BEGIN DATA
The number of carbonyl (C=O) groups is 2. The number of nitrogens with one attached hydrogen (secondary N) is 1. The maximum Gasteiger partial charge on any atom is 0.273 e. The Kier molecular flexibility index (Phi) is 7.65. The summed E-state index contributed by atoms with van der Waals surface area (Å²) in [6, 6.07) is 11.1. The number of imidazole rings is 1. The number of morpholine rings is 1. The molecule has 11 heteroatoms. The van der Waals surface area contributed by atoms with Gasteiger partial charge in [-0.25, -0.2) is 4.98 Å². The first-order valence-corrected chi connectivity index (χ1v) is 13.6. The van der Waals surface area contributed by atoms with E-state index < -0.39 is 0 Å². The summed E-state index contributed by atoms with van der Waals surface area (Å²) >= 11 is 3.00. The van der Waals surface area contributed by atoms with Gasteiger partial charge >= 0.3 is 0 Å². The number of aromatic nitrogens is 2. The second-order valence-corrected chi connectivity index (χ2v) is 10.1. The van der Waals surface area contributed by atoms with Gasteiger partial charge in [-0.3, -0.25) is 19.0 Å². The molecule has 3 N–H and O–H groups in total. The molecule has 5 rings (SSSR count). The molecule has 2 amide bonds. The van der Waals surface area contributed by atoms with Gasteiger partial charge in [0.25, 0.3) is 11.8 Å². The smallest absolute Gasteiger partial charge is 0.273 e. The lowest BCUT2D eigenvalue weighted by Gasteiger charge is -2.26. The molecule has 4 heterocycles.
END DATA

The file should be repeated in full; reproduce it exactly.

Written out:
The number of carbonyl (C=O) groups is 2. The number of nitrogens with one attached hydrogen (secondary N) is 1. The maximum Gasteiger partial charge on any atom is 0.273 e. The Kier molecular flexibility index (Phi) is 7.65. The summed E-state index contributed by atoms with van der Waals surface area (Å²) in [6, 6.07) is 11.1. The number of imidazole rings is 1. The number of morpholine rings is 1. The molecule has 11 heteroatoms. The van der Waals surface area contributed by atoms with Gasteiger partial charge in [-0.25, -0.2) is 4.98 Å². The first-order valence-corrected chi connectivity index (χ1v) is 13.6. The van der Waals surface area contributed by atoms with E-state index < -0.39 is 0 Å². The summed E-state index contributed by atoms with van der Waals surface area (Å²) >= 11 is 3.00. The van der Waals surface area contributed by atoms with Gasteiger partial charge >= 0.3 is 0 Å². The number of aromatic nitrogens is 2. The second-order valence-corrected chi connectivity index (χ2v) is 10.1. The van der Waals surface area contributed by atoms with Gasteiger partial charge in [-0.3, -0.25) is 19.0 Å². The molecule has 3 N–H and O–H groups in total. The molecule has 5 rings (SSSR count). The molecule has 2 amide bonds. The van der Waals surface area contributed by atoms with Gasteiger partial charge in [0.25, 0.3) is 11.8 Å². The smallest absolute Gasteiger partial charge is 0.273 e. The lowest BCUT2D eigenvalue weighted by Gasteiger charge is -2.26. The molecule has 4 heterocycles.